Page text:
But I agree you need to discuss it with your instructor and see what their expectations and recommendations may be before you show up for class. Most instructors will also be willing to look your configuration over and suggest changes so that you are squared away before the class starts.
  8. wjefferis

    wjefferis Photographer

    # of Dives: 200 - 499
    Location: Pensacola, Florida
    Thanks everyone for your input. The reason I haven't talked with an instructor yet about the intro to cavern class is because I don't plan on taking the class until the fall. I just got my BP/W and long hose configuration and I want to spend the spring and summer getting very used to it. I don't know if I want to take intro to cave or full cave in the future. I have learned to never say never when it comes to diving. I have been doing alot of reading about the DIR philosophy of diving and it makes alot of sense. I want to apply it to both saltwater and freshwater. Taking an intro to cavern class to me just makes sense. I think it will open alot of opportunities for me in the future.
  9. willembad

    willembad Solo Diver

    # of Dives: 500 - 999
    Location: As far away from salt water as you can get in Flor

    Just finished Cavern in November and it's a great class. I think you're missing something. The first "level" of cave training is Cavern certification. Then you go on to Intro to Cave, Apprentice, Full or Cave 1, Full Cave depending on which agency your training with. There is no "Intro to Cavern" cert.

    Have fun and pick an instructor and talk to them before purchasing anything!

  10. giles45shop

    giles45shop Solo Diver

    # of Dives: 200 - 499
    Location: Odessa, FL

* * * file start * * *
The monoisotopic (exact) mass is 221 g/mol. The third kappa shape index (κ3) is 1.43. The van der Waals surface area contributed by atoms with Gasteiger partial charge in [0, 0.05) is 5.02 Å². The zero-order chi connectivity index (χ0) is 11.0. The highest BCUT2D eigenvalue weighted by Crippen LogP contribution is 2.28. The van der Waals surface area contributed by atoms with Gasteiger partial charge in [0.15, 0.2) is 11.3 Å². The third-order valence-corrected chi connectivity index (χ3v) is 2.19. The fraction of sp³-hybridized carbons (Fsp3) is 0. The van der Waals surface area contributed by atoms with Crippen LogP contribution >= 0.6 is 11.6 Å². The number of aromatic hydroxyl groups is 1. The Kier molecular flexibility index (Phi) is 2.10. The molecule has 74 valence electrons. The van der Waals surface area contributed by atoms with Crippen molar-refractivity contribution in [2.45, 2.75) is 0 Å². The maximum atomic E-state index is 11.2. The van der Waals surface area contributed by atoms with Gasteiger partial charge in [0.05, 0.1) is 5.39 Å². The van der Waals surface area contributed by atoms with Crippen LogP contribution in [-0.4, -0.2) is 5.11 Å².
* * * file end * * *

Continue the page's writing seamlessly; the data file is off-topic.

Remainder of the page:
Sounds like you are on the right track, but I will echo what others have said. You really need to talk to an instructor about your gear and what you want to do. It's not too early either. I started talking w/ my instructor a couple years before I actually took a class. He gave me some suggestions on gear as well as skills to work on before class. I think you'll find most instructors will be willing to talk gear configs even if you haven't signed up for a class.

    If you are interested in DIR, I would suggest finding some DIR divers in your area and dive w/ them. It's good to read up on things, but you really need to experience this kind of stuff first hand to understand how it works in the real world. The DIR divers I have dove with have been very skilled in the water and a real pleasure to dive with.

    One thing you will almost certainly need is a cannister light. Cavern is "possible" without one, but it's HIGHLY recommended to have one. This is a fairly big investment, so start planning now if you don't already have one.

    Take it slow and enjoy it. Cavern is the fist step and will give you some good personal insight on whether you want to go further w/ cave training. Even if you go no further it will be a great asset to your in-water skills. Be prepared for a long, expensive and intensive road if you progress beyond cavern.

    Best wishes and dive safe,